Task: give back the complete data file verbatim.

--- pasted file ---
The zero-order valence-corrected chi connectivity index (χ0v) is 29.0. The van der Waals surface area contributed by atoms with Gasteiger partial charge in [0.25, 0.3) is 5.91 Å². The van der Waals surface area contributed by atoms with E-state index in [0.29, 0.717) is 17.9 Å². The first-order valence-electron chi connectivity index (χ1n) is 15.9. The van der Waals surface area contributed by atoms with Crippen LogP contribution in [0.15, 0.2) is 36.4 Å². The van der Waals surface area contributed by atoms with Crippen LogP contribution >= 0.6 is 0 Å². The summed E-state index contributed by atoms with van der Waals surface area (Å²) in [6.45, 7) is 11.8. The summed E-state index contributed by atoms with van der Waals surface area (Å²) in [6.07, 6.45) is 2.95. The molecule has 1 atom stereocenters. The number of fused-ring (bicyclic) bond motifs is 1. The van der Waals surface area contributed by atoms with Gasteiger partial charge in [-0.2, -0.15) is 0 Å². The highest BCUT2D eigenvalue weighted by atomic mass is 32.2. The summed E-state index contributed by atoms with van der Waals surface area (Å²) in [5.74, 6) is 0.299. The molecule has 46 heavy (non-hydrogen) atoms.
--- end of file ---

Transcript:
The zero-order valence-corrected chi connectivity index (χ0v) is 29.0. The van der Waals surface area contributed by atoms with Gasteiger partial charge in [0.25, 0.3) is 5.91 Å². The van der Waals surface area contributed by atoms with E-state index in [0.29, 0.717) is 17.9 Å². The first-order valence-electron chi connectivity index (χ1n) is 15.9. The van der Waals surface area contributed by atoms with Crippen LogP contribution in [0.15, 0.2) is 36.4 Å². The van der Waals surface area contributed by atoms with Crippen LogP contribution >= 0.6 is 0 Å². The summed E-state index contributed by atoms with van der Waals surface area (Å²) in [6.45, 7) is 11.8. The summed E-state index contributed by atoms with van der Waals surface area (Å²) in [6.07, 6.45) is 2.95. The molecule has 1 atom stereocenters. The number of fused-ring (bicyclic) bond motifs is 1. The van der Waals surface area contributed by atoms with Gasteiger partial charge in [-0.2, -0.15) is 0 Å². The highest BCUT2D eigenvalue weighted by atomic mass is 32.2. The summed E-state index contributed by atoms with van der Waals surface area (Å²) in [5.74, 6) is 0.299. The molecule has 46 heavy (non-hydrogen) atoms.